Mr. Mamoru Mima, a fisherman engaged in dragnet fishing, leaves Tsuda Port during daytime and works on his boat until 5:00 early in the morning. When lights start to light up at the bottom of Mt. Bizan far away, he throws a net into the sea by using a motor, making high-pitched sounds, and starts night time fishing. The place offshore Tokushima is a rich fishing site as freshwater containing nutrients abundantly comes from the Yoshino River and others. This is one of the best fishing places to catch hamo fish (Japanese conger), which is essential for the dishes of summer festivals such as Gion Festival and Tenjin Festival in Kansai region, with the highest catches in Japan.
Since hamo fish is nocturnal, the fishing started when it became dark. After setting the net near the sea bottom, the boat started moving. When I noticed, it became completely dark outside. Because the moon hid behind the clouds on this day, there was pitch-black darkness where no boundary between the sky and sea was recognized.
“I repeat dropping the net in the sea and drawing it out of the water four times a night,” said Mr. Mima, steering the boat in the pilot house installed with a fish detector. Normally, he just waits for the moment when enough fish gather in the net in the darkness on the sea alone.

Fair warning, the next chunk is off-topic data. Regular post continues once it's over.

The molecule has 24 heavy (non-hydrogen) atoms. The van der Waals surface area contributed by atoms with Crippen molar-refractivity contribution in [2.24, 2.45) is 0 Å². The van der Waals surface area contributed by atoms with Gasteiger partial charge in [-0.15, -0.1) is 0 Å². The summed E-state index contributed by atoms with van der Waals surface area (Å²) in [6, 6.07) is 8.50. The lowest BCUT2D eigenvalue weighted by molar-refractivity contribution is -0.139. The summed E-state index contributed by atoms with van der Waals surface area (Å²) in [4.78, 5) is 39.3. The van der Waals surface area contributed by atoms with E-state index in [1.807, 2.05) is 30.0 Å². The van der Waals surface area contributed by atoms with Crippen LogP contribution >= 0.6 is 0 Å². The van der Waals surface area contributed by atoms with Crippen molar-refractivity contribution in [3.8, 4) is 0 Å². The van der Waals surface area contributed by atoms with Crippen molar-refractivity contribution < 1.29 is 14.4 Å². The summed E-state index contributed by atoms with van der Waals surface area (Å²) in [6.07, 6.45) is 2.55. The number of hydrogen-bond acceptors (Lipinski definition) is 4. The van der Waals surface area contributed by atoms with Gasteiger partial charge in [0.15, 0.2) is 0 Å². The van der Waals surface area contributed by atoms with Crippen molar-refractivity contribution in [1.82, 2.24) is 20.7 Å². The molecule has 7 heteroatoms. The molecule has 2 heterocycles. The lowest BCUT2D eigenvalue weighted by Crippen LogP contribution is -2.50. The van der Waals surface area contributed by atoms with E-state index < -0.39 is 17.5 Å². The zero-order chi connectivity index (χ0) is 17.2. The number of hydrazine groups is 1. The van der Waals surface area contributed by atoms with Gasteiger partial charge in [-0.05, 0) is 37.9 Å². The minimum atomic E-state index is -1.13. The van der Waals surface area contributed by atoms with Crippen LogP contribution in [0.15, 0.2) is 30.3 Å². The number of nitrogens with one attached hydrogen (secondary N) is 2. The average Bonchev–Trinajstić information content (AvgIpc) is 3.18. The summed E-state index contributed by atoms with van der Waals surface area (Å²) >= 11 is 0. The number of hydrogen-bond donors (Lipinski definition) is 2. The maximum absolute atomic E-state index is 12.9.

After dragging the net for about one hour, he hoisted it by using the motor at a stroke. In the net, actively moving hamo fish were found, as well as shrimp, horse mackerel and other kinds of fish. The caught fish were spread on the floor of the boat, and firstly, fierce hamo fish, which have sharp teeth, were quickly removed from the net with special tongs. Then, other fish were sort out into baskets. He again threw the net into the water and moved the boat to another target site. In the darkness, far away from the trace of the boat lit by lights for luring fish at night, I saw different lights swaying in the town.